Shere, A. R. K., Nurse, J. R. C., Flechais, I..  2020.  "Security should be there by default": Investigating how journalists perceive and respond to risks from the Internet of Things. 2020 IEEE European Symposium on Security and Privacy Workshops (EuroS PW). :240—249.
Journalists have long been the targets of both physical and cyber-attacks from well-resourced adversaries. Internet of Things (IoT) devices are arguably a new avenue of threat towards journalists through both targeted and generalised cyber-physical exploitation. This study comprises three parts: First, we interviewed 11 journalists and surveyed 5 further journalists, to determine the extent to which journalists perceive threats through the IoT, particularly via consumer IoT devices. Second, we surveyed 34 cyber security experts to establish if and how lay-people can combat IoT threats. Third, we compared these findings to assess journalists' knowledge of threats, and whether their protective mechanisms would be effective against experts' depictions and predictions of IoT threats. Our results indicate that journalists generally are unaware of IoT-related risks and are not adequately protecting themselves; this considers cases where they possess IoT devices, or where they enter IoT-enabled environments (e.g., at work or home). Expert recommendations spanned both immediate and longterm mitigation methods, including practical actions that are technical and socio-political in nature. However, all proposed individual mitigation methods are likely to be short-term solutions, with 26 of 34 (76.5%) of cyber security experts responding that within the next five years it will not be possible for the public to opt-out of interaction with the IoT.
2021-03-09
Idhom, M., Wahanani, H. E., Fauzi, A..  2020.  Network Security System on Multiple Servers Against Brute Force Attacks. 2020 6th Information Technology International Seminar (ITIS). :258—262.

Network security is critical to be able to maintain the information, especially on servers that store a lot of information; several types of attacks can occur on servers, including brute force and DDoS attacks; in the case study in this research, there are four servers used so that a network security system that can synchronize with each other so that when one server detects an attack, another server can take precautions before the same attack occurs on another server.fail2ban is a network security tool that uses the IDPS (Intrusion Detection and Prevention System) method which is an extension of the IDS (Intrusion Detection System) combined with IP tables so that it can detect and prevent suspicious activities on a network, fail2ban automatically default can only run on one server without being able to synchronize on other servers. With a network security system that can run on multiple servers, the attack prevention process can be done faster because when one server detects an attack, another server will take precautions by retrieving the information that has entered the collector database synchronizing all servers other servers can prevent attacks before an attack occurs on that server.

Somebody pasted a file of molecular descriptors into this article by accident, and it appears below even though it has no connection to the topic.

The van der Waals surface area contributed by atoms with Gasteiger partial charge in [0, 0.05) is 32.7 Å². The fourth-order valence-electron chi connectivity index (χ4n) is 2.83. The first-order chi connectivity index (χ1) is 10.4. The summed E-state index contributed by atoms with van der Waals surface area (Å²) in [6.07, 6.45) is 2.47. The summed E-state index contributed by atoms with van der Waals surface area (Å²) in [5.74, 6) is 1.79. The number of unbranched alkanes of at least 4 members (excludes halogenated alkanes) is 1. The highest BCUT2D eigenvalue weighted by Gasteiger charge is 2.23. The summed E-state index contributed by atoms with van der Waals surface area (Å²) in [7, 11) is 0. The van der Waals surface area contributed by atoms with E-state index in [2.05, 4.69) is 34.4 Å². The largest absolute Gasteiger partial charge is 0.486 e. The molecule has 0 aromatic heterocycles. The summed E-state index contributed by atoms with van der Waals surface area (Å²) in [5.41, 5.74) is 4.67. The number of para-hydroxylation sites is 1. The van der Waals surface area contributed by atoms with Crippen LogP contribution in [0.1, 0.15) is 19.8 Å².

2021-02-16
Dinesh, S., Burow, N., Xu, D., Payer, M..  2020.  RetroWrite: Statically Instrumenting COTS Binaries for Fuzzing and Sanitization. 2020 IEEE Symposium on Security and Privacy (SP). :1497—1511.

Analyzing the security of closed source binaries is currently impractical for end-users, or even developers who rely on third-party libraries. Such analysis relies on automatic vulnerability discovery techniques, most notably fuzzing with sanitizers enabled. The current state of the art for applying fuzzing or sanitization to binaries is dynamic binary translation, which has prohibitive performance overhead. The alternate technique, static binary rewriting, cannot fully recover symbolization information and hence has difficulty modifying binaries to track code coverage for fuzzing or to add security checks for sanitizers.The ideal solution for binary security analysis would be a static rewriter that can intelligently add the required instrumentation as if it were inserted at compile time. Such instrumentation requires an analysis to statically disambiguate between references and scalars, a problem known to be undecidable in the general case. We show that recovering this information is possible in practice for the most common class of software and libraries: 64-bit, position independent code. Based on this observation, we develop RetroWrite, a binary-rewriting instrumentation to support American Fuzzy Lop (AFL) and Address Sanitizer (ASan), and show that it can achieve compiler-level performance while retaining precision. Binaries rewritten for coverage-guided fuzzing using RetroWrite are identical in performance to compiler-instrumented binaries and outperform the default QEMU-based instrumentation by 4.5x while triggering more bugs. Our implementation of binary-only Address Sanitizer is 3x faster than Valgrind's memcheck, the state-of-the-art binary-only memory checker, and detects 80% more bugs in our evaluation.

2020-04-13